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'Big Mike' Makes His Presence Known


Sometimes, coaches and players, commentators and fans, all speak of the game of football as though it were such a complex enterprise.

And then, there's Mike Sellers. Sellers makes the game seem simple.

Just ask Detroit Lions strong safety Kenoy Kennedy.

When Mike Sellers handles the ball, squares up his shoulders and heads North to South, the game can become easier to understand.

Sellers turned in his most productive NFL game on Sunday. He's a big reason the Redskins beat up on the Lions 34-3 in front of 88,944 at FedExField.

Sellers, the fullback who stands 6-3 and weighs in at 284 pounds, is fond of lobbying head coach Joe Gibbs in hopes of getting more involved in the offense.

That was the case on Week 5. Sellers delivered.

"I was just prepared, and when my number was called I was ready," Sellers said after he and his teammates dismantled the Lions, thus keeping the Detroit franchise winless all time in trips to the Nation's Capital.

Added Sellers: "I have been begging for this opportunity. Sometimes I think Coach [Joe] Gibbs avoids me because he knows what I want. But it's just satisfying to be given an opportunity to help your team win."

Kennedy, a 6-1, 218-pound eight-year veteran, felt the brunt of one of Sellers' charges. Overall, the Lions' linebackers are on the relatively smallish side, another factor that worked in Sellers' favor.

Sellers carried the ball five times for 24 yards, including a 1-yard TD plunge just before halftime when the game was tight.

Sellers grabbed an eight-yard TD pass from an extremely sharp Jason Campbell with 10:47 left in the game in a sequence that closed the drama for the day with the Redskins up 24-3.

Joked Campbell: "I got tired of Mike grabbing and pulling on me, saying, 'J, look at me, look at me in the flat. You know I'm going to catch the ball and run somebody over.'

"Mike's a great person. He also lived in my neighborhood, so I have to watch out for me back. So I have to make sure I get him involved."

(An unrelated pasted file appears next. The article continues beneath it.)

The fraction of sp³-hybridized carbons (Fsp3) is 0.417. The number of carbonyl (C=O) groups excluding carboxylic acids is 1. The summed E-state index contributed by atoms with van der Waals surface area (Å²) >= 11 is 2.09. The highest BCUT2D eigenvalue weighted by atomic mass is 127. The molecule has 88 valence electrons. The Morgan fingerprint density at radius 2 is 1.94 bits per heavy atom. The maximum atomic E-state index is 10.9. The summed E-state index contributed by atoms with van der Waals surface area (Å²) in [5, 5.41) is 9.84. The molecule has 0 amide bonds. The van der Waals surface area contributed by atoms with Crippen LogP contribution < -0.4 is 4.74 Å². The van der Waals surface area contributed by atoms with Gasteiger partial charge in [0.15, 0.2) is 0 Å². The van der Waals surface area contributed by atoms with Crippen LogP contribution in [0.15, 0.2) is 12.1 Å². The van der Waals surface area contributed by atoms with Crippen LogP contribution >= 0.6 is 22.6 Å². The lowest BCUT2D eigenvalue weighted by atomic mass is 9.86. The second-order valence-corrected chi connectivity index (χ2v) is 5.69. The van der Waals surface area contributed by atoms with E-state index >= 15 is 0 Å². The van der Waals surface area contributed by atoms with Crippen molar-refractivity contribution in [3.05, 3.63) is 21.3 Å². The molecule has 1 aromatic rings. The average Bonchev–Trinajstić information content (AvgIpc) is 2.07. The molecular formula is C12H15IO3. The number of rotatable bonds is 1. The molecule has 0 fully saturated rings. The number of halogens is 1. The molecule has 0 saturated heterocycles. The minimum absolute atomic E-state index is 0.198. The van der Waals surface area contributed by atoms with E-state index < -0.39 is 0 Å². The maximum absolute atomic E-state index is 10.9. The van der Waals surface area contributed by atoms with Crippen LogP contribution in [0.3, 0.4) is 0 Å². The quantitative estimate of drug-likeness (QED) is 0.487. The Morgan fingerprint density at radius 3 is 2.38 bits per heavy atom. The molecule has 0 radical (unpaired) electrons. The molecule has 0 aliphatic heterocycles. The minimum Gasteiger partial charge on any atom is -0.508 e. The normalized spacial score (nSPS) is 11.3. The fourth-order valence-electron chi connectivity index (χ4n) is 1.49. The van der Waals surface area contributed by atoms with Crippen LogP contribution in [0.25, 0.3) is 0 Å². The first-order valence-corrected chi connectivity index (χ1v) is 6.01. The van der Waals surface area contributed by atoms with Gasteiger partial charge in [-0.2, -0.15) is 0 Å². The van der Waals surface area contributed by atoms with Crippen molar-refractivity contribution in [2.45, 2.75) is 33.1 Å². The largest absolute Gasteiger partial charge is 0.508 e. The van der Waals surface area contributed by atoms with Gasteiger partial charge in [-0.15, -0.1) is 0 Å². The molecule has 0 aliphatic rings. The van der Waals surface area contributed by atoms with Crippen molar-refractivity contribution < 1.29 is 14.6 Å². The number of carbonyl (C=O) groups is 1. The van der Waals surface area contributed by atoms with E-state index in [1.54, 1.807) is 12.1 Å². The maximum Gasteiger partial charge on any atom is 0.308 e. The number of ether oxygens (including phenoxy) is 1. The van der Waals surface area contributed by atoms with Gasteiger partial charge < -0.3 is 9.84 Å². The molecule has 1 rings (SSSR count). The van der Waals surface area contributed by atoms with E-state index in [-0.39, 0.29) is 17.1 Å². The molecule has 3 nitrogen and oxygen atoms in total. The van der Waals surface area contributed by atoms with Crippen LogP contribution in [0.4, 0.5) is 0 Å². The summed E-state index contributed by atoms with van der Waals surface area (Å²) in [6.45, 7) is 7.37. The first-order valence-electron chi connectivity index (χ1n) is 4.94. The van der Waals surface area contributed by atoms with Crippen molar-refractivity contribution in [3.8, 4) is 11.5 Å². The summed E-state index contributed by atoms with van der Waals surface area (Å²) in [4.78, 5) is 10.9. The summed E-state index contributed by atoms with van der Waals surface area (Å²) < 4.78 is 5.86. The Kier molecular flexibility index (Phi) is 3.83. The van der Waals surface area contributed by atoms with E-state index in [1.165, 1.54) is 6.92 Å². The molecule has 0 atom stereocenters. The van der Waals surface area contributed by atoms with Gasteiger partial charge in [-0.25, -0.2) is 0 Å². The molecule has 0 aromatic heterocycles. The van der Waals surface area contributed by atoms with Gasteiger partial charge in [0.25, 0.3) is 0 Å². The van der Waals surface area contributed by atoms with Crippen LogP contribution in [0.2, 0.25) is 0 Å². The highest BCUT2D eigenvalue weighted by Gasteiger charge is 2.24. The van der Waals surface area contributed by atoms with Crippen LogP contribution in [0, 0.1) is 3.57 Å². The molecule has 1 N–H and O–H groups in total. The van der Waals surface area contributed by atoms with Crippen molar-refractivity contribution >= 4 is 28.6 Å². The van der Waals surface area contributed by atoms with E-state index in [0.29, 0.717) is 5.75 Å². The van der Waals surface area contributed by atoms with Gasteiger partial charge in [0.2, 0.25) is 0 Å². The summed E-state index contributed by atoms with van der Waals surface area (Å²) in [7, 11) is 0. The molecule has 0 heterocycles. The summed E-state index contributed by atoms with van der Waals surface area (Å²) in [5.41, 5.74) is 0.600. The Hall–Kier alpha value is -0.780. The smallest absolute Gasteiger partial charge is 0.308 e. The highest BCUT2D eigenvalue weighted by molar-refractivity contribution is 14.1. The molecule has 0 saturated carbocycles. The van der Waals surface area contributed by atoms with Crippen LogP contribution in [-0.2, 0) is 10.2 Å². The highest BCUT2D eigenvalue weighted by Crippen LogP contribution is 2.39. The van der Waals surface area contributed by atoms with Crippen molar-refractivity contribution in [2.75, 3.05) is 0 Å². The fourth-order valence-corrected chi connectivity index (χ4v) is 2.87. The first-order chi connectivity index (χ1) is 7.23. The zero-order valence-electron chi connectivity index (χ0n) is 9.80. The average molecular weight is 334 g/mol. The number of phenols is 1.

Sellers, now in his eighth NFL season, began playing football at Walla Walla Community College in the state of Washington before become something of a landmark in the Canadian Football League. He played in the CFL at the age of 18.

Sellers first signed as an undrafted free agent by the Redskins in 1998. He returned to the club in 2004 after a second stint with the CFL.

Only James Thrash, a rookie in 1997, has been a part of the Redskins' scene longer than Sellers.

Sellers is one of the few players to have played in both the 1999 and 2005 postseason for Washington.

Most of all, the versatile Sellers, who also is very valuable on special teams, gives the Redskins a punishing first-wave blocker in the backfield for running backs Clinton Portis and Ladell Betts.

Said Betts, who benefited greatly from the presence of Sellers late in 2006: "Mike's one of the more hard-nosed players in the league. He's aggressive and never afraid of contact. He knows that's what football is all about."

Gibbs said that offensive coaches continue to expand Sellers' role.

"It really kind of started out as a short yardage role, but he did such a great job that we started expanding things with him," Gibbs said. "Obviously, he is a force. You are talking about somebody that is huge and can really run.

"He loves football. He has been playing pro football for 13 years, in Canada and [the NFL]. He seems to, if anything, get younger."

Sellers, now 32, has proven that he can be an asset to an offense in more ways than one.

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